When I do

sudo apt-get update
sudo apt-get upgrade

Sometimes the Ubuntu GUI Update Manager will still have some items left. e.g. “Complete Generic Linuux kernel”.

I know there's also sudo apt-get dist-upgrade, but that touches other things.

My question is, what's another command line option that I can use that'd update the rest of items shown in GUI update manager (but doesn't touch anything else extra). In other words, I am looking for command line equivalent.

EDIT: This question refers to the update manager which is equivalent to Software Updater in newer versions (e.g. 16.04), as @Eliah Kagan pointed out.

  • The Ubuntu update-manager package is open source so you might be able to fish through the source code to find your answer. I took a quick look, but I didn't notice anything unusual about the way they upgrade.
    – user30860
    Commented Jan 26, 2013 at 15:22
  • It's not clear to me after some research that there is a direct equivalent, but there is a very enlightening answer explaining the difference between apt-get and aptitude. My guess is that Update Manager is similar to apt-get in that it has a slightly more specialized set of rules that it uses for updating, except that unlike apt-get update, its ruleset allows for installing new packages in some specialized cases, such as kernel updates. Hopefully someone more knowledgeable
    – cha5on
    Commented Feb 5, 2013 at 7:25
  • 3
    I'm pretty sure the answer is apt-get dist-upgrade. What do you mean, "that touches other things"?
    – Flimm
    Commented Feb 5, 2013 at 8:59

5 Answers 5


As Flimm commented, the answer really is sudo apt-get dist-upgrade (after running sudo apt-get update, which GUI package management tools automatically do the equivalent of). That is at least the closest thing to running the Software Updater (called Update Manager in older releases).

Running apt-get upgrade will upgrade packages that can be upgraded:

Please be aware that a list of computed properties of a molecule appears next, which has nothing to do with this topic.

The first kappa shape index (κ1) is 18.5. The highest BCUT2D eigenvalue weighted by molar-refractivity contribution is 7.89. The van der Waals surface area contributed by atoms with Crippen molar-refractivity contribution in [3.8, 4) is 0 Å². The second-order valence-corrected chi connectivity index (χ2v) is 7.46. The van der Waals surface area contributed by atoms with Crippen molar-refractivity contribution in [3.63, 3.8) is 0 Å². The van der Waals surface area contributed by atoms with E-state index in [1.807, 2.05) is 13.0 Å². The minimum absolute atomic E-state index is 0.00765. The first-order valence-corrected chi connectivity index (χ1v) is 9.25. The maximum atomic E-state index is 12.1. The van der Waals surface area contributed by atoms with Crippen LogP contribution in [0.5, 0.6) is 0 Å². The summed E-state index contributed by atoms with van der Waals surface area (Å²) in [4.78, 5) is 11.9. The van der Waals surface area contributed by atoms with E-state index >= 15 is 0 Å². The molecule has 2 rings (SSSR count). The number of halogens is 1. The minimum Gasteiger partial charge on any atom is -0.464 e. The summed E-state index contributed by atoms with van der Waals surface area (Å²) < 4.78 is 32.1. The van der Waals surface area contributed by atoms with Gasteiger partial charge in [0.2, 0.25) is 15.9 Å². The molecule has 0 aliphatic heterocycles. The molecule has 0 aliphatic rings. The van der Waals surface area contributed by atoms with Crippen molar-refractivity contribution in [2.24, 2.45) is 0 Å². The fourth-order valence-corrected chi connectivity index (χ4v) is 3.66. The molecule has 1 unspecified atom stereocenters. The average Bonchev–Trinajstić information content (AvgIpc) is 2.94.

• without installing any packages that aren't already installed in some version, and
  • without removing any packages.

The Update Manager is capable of doing both these things, so apt-get dist-upgrade is quite close to it.

  • Running sudo apt-get dist-upgrade will not, by itself, upgrade your Ubuntu system to a newer release. In fact, unlike in Debian, apt-get dist-upgrade is not a supported way to upgrade to a new release. In Debian (and in Ubuntu, though it may sometimes fail and is unsupported), changing all the repositories listed in /etc/apt/sources.list to the repositories for the next release and running sudo apt-get dist-upgrade will attempt to upgrade to the next release.

Because apt-get dist-upgrade can remove package (and install new packages you might not want), it's always best to look through the description of what it intends to do before pressing y.

So while running sudo apt-get -y upgrade is usually reasonable, the -y flag should rarely be used with dist-upgrade.

The reason you don't get new kernel versions with sudo apt-get upgrade is because they each are provided by separate, differently named packages. (The kernel version is part off the name.) This is to facilitate keeping an old kernel installed alongside a newer kernel (and being able to select between them in the GRUB menu).

The automatic offering of new kernel packages for installation is accomplished by having a metapackage (like linux-image-generic) installed. When a new kernel comes out for your Ubuntu release, your kernel metapackage is upgraded and the upgraded version fo that metapackage lists the new kernel as a dependency (without preventing the old kernel from continuing to be installed).